Viral Politics book launch
The Viral Politics of COVID-19: Nature, Home, and Planetary Health is a freshly published collection of essays edited by Vanessa Lemm and Miguel Vatter. The biolegal dimensions of our evolving understanding of "home" are analysed as the common thread linking the problem of zoonotic diseases and planetary health with that of geopolitics, biosecurity, bioeconomics and biophilosophies of the plant-animal-human interface. In doing so, the contributions collectively highlight the complexities, challenges, and opportunities for humanity, opening new perspectives on how to inhabit our shared planet. The editors and two contributors to this collection will reflect on the future of legal and biological governance.
Vanessa Lemm is an Honorary Professorial Fellow in Arts at the University of Melbourne. She is also a Research Fellow at “Body, Language and Politics” research group at the Complutense University of Madrid and a Fellow at the Weimar Klassik Stiftung. She recently published Homo Natura: Friedrich Nietzsche, Philosophical Anthropology and Biopolitics (EUP, 2021). Her research areas include contemporary continental philosophy, biopolitics and environmental humanities.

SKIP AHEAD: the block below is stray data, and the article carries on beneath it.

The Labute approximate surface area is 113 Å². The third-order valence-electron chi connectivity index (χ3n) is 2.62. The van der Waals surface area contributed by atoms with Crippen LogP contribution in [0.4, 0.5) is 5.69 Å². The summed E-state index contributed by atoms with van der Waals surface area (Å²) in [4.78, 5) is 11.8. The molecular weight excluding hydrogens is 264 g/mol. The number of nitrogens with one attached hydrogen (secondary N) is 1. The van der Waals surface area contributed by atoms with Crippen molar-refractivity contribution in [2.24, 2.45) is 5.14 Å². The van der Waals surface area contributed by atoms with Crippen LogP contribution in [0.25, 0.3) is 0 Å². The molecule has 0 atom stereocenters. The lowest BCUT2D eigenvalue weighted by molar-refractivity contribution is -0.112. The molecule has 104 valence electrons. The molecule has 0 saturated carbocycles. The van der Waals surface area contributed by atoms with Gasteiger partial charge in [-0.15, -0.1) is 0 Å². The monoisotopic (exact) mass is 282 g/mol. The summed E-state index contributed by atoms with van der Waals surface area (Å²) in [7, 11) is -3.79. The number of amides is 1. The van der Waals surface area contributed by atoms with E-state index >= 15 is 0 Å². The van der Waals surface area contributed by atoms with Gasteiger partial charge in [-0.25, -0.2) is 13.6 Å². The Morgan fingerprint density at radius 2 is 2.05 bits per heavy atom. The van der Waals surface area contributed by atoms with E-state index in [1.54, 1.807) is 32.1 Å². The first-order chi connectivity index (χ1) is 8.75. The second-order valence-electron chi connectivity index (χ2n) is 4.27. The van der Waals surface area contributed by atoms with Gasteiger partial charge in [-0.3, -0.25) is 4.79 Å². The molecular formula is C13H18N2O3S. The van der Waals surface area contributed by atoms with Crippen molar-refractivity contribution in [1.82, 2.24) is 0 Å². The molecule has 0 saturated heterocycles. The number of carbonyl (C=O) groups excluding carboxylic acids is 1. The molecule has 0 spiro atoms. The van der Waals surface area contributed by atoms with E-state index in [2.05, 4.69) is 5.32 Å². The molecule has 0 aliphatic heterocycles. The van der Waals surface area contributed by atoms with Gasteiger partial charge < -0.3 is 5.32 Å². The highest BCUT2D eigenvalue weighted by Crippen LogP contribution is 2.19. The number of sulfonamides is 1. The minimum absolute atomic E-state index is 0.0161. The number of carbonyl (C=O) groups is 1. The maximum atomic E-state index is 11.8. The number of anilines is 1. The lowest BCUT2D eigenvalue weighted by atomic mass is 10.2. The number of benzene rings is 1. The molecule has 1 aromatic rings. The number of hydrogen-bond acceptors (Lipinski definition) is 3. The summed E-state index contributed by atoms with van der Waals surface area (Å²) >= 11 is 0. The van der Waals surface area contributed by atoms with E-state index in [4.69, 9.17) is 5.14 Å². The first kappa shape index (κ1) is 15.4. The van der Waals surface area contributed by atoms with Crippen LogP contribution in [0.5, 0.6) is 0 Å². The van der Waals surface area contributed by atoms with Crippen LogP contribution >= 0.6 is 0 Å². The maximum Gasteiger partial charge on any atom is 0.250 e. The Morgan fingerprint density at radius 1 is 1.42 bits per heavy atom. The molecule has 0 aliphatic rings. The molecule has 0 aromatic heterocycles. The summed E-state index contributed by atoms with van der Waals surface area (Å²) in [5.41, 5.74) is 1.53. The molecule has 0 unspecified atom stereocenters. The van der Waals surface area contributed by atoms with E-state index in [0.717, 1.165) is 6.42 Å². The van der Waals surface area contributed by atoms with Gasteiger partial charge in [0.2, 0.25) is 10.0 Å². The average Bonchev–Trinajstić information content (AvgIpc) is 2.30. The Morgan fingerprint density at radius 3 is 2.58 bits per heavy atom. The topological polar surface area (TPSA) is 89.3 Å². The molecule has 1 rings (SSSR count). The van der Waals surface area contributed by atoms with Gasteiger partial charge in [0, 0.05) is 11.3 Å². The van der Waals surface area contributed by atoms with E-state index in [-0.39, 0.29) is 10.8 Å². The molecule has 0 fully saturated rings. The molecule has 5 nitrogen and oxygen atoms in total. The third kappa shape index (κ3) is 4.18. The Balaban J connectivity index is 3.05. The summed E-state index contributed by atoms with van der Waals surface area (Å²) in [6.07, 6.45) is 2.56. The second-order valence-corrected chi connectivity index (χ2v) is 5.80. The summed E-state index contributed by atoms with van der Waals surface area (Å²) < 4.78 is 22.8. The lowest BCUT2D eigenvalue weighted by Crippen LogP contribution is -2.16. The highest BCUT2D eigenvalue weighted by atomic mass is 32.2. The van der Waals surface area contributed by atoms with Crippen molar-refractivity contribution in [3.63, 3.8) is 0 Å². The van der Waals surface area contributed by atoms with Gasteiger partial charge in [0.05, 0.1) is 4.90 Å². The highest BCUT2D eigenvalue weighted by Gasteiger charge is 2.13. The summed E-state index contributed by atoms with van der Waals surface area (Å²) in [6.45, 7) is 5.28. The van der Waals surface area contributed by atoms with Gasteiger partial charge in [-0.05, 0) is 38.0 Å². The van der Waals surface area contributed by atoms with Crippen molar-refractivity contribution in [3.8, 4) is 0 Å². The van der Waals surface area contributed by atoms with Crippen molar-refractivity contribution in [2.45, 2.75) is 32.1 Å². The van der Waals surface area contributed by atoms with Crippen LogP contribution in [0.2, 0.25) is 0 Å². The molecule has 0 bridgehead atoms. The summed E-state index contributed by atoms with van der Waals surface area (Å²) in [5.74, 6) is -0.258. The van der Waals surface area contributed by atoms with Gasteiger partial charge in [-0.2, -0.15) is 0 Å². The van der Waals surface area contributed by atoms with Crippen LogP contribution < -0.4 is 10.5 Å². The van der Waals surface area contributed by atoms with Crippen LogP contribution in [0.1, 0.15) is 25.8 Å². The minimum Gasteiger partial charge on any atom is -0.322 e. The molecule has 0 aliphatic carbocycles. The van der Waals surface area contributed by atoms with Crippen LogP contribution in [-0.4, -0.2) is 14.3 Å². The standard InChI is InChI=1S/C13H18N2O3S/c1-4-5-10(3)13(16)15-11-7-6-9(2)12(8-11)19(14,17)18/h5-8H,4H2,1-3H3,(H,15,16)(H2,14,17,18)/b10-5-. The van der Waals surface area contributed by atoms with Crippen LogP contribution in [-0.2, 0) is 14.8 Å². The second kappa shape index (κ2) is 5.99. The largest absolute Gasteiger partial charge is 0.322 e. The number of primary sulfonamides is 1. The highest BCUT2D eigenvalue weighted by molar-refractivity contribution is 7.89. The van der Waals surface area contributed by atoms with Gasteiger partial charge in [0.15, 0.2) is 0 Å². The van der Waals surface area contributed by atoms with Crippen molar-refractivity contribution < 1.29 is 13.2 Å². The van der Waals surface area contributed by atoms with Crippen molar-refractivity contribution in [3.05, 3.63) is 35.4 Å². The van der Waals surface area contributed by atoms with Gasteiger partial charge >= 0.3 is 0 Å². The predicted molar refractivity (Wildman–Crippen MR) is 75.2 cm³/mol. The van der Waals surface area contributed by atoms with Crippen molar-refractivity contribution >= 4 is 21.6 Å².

Frédéric Keck is a Senior Researcher at the Laboratory of Social Anthropology (CNRS-Collège de France-EHESS). He is author of Avian Reservoirs. Virus Hunters and Birdwatchers in Chinese Sentinel Posts (Duke University Press, 2020) and (with A. Kelly and C. Lynteris) Anthropology of Epidemics (Routledge, 2019).
Lyle Fearnley is Associate Professor (Anthropology) in the Humanities, Arts, and Social Sciences Cluster at Singapore University of Technology and Design. He is the author of Virulent Zones: Animal Disease and Global Health at China's Pandemic Epicenter (Duke, 2020).
Miguel Vatter is Professor of Politics, Alfred Deakin Institute for Globalization and Citizenship, Deakin University. His latest books include Divine Democracy: Political Theology after Carl Schmitt (Oxford, 2021) and Living Law: Jewish Political Theology from Hermann Cohen to Hannah Arendt (Oxford, 2021). His areas of research are political theology, biopolitics and republicanism.